Completion of new water storage project to help water quality in Caloosahatchee

Published: Updated:

Southwest Florida’s water quality got a boost on Tuesday.

Nearly 10,000 Olympic swimming pools worth of water annually will be stored and treated in Alva. That will keep the water from running off the land and into the Caloosahatchee.

“The Caloosahatchee Estuary is kind of the heartbeat of Lee County,” said Drew Bartlett, from the South Florida Water Management District.

The project’s called the Aljo Four Corners Rapid Infiltration Project. It means more storage west of Lake Okeechobee.

“Everything that runs off of the land ultimately runs into the natural waterways,” said Lee County Commissioner Brian Hamman, “and this gives the water a chance to kind of go through some vegetation and get a lot of those nutrients and fertilizers pulled out of it.”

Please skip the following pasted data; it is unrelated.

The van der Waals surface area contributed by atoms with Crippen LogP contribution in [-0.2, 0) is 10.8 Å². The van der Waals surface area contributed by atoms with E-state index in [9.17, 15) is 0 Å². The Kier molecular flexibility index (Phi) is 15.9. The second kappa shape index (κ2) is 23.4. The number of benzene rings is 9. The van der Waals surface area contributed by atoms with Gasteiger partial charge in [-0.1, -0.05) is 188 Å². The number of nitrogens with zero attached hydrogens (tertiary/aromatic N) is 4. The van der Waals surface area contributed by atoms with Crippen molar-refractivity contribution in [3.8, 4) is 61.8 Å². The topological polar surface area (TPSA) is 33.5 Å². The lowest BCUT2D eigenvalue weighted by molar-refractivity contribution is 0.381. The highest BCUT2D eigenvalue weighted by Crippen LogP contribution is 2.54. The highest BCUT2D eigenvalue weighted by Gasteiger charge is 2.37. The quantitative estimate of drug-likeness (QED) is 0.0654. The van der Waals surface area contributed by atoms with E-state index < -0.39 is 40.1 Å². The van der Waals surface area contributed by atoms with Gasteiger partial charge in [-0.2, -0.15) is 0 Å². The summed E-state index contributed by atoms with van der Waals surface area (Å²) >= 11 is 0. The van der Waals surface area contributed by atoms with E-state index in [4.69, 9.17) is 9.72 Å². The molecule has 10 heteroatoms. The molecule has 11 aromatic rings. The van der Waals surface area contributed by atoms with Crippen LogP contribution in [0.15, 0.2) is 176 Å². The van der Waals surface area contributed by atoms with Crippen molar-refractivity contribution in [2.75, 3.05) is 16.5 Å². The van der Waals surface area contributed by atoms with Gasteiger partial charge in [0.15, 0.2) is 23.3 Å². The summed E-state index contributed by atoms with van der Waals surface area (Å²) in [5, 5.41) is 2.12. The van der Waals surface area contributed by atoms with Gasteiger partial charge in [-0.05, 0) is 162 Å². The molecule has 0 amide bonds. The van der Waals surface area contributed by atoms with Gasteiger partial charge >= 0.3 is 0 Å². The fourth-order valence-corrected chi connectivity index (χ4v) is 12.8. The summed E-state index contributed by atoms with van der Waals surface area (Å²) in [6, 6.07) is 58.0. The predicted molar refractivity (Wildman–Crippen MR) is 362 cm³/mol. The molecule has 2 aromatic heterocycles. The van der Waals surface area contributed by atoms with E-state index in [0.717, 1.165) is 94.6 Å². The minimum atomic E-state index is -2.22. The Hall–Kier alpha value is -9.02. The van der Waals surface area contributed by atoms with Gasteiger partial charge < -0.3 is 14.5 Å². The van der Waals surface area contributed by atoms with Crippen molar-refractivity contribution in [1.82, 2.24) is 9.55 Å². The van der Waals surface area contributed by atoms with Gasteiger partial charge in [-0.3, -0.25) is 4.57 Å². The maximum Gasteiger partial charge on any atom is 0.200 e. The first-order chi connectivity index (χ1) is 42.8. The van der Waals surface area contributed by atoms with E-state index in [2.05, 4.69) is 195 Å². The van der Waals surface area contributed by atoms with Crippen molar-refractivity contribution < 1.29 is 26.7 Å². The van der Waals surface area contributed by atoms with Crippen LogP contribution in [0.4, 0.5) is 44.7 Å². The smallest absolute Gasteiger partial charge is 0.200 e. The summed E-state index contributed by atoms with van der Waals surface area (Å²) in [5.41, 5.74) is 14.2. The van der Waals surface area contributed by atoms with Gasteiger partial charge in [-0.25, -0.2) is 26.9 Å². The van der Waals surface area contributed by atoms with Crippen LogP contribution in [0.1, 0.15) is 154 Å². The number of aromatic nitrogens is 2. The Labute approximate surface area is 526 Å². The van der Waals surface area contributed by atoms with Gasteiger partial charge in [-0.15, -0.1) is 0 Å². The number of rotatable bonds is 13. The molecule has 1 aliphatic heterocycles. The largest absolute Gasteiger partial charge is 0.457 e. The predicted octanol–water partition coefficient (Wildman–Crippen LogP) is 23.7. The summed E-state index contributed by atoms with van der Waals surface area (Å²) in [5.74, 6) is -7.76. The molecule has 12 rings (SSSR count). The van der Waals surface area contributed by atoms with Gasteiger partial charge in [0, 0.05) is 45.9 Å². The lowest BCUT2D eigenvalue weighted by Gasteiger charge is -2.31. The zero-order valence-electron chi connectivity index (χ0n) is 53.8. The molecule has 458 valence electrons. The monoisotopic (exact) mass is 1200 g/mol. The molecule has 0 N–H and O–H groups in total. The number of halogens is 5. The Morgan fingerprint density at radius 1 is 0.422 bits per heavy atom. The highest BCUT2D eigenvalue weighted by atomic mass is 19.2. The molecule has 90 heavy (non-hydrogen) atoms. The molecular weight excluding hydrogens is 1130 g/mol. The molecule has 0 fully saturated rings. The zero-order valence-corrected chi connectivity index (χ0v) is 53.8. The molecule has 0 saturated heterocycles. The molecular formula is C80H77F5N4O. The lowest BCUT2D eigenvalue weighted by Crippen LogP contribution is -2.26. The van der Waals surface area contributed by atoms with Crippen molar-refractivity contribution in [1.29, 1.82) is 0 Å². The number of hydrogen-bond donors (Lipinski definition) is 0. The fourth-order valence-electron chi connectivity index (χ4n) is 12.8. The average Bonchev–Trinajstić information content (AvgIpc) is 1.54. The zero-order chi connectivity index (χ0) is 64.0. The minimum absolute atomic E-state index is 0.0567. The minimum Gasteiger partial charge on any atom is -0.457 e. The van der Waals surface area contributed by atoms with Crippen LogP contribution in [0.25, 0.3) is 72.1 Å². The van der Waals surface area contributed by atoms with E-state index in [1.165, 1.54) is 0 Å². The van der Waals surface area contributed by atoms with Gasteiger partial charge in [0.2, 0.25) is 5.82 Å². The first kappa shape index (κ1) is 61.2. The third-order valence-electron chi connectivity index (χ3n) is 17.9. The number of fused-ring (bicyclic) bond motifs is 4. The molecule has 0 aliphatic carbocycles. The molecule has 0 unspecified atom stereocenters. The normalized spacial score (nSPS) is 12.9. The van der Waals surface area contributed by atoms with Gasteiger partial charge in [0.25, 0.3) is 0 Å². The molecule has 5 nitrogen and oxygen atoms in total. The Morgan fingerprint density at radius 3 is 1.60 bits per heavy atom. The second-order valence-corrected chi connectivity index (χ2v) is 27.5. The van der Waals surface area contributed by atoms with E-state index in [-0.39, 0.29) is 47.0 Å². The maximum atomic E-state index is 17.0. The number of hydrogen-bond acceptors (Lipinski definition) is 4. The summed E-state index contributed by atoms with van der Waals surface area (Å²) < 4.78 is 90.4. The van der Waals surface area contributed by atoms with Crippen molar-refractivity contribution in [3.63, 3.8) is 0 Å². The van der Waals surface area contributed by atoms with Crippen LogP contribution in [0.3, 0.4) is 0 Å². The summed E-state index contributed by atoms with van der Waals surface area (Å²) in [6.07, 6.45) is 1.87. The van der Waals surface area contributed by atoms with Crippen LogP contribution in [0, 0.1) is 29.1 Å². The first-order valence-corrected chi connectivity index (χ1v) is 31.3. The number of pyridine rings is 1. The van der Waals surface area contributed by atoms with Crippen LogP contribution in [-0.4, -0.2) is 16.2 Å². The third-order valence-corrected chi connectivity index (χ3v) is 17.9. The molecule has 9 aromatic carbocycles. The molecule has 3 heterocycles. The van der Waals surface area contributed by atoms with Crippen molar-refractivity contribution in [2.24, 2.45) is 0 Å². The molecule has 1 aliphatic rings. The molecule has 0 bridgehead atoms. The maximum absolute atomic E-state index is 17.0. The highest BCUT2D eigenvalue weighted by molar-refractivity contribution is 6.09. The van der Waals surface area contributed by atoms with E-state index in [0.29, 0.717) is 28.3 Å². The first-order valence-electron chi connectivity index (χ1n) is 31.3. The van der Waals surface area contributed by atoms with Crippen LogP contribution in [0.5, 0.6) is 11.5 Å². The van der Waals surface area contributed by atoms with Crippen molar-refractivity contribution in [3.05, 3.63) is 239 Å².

Lake Okeechobee

While we often point blame at Lake Okeechobee when we see blooms, SCCF Environmental Policy Director Matt DePaolis said Southwest Florida’s water quality issues start locally.

“And I think that’s really highlighted by the fact that we haven’t been getting very many releases from Lake Okeechobee this summer,” said DePaolis.

Those blooms won’t disappear overnight. DePaolis said we will see positive results in increments.

The storage facility is possible through a private-public partnership and is on a citrus grower’s land. The state will pay him $25 million over 10 years for using the land.

Copyright ©2023 Fort Myers Broadcasting. All rights reserved.

This material may not be published, broadcast, rewritten, or redistributed without prior written consent.